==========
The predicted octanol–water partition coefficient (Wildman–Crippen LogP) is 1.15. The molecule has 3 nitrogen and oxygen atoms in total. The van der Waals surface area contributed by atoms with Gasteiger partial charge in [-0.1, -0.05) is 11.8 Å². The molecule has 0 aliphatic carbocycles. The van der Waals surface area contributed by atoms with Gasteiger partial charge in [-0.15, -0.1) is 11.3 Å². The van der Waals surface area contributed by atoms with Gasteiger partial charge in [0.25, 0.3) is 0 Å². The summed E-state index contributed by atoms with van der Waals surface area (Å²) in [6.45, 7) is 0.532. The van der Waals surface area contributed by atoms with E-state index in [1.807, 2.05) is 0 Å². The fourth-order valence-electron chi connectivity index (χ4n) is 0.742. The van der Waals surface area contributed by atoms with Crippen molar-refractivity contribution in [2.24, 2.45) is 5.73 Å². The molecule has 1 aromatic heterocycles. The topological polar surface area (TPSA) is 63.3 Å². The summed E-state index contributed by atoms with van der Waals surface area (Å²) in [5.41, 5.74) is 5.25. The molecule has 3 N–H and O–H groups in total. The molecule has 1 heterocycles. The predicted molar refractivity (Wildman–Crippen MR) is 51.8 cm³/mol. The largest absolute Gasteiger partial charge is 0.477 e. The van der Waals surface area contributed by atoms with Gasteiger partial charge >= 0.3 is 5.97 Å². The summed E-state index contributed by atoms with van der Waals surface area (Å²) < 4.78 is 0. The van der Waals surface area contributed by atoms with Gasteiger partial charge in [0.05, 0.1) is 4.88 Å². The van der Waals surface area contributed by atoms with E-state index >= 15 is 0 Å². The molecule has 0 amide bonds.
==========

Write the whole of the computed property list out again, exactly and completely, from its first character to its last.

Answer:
The predicted octanol–water partition coefficient (Wildman–Crippen LogP) is 1.15. The molecule has 3 nitrogen and oxygen atoms in total. The van der Waals surface area contributed by atoms with Gasteiger partial charge in [-0.1, -0.05) is 11.8 Å². The molecule has 0 aliphatic carbocycles. The van der Waals surface area contributed by atoms with Gasteiger partial charge in [-0.15, -0.1) is 11.3 Å². The van der Waals surface area contributed by atoms with Gasteiger partial charge in [0.25, 0.3) is 0 Å². The summed E-state index contributed by atoms with van der Waals surface area (Å²) in [6.45, 7) is 0.532. The van der Waals surface area contributed by atoms with E-state index in [1.807, 2.05) is 0 Å². The fourth-order valence-electron chi connectivity index (χ4n) is 0.742. The van der Waals surface area contributed by atoms with Crippen molar-refractivity contribution in [2.24, 2.45) is 5.73 Å². The molecule has 1 aromatic heterocycles. The topological polar surface area (TPSA) is 63.3 Å². The summed E-state index contributed by atoms with van der Waals surface area (Å²) in [5.41, 5.74) is 5.25. The molecule has 3 N–H and O–H groups in total. The molecule has 1 heterocycles. The predicted molar refractivity (Wildman–Crippen MR) is 51.8 cm³/mol. The largest absolute Gasteiger partial charge is 0.477 e. The van der Waals surface area contributed by atoms with Gasteiger partial charge >= 0.3 is 5.97 Å². The summed E-state index contributed by atoms with van der Waals surface area (Å²) < 4.78 is 0. The van der Waals surface area contributed by atoms with Gasteiger partial charge in [0.05, 0.1) is 4.88 Å². The van der Waals surface area contributed by atoms with E-state index >= 15 is 0 Å². The molecule has 0 amide bonds.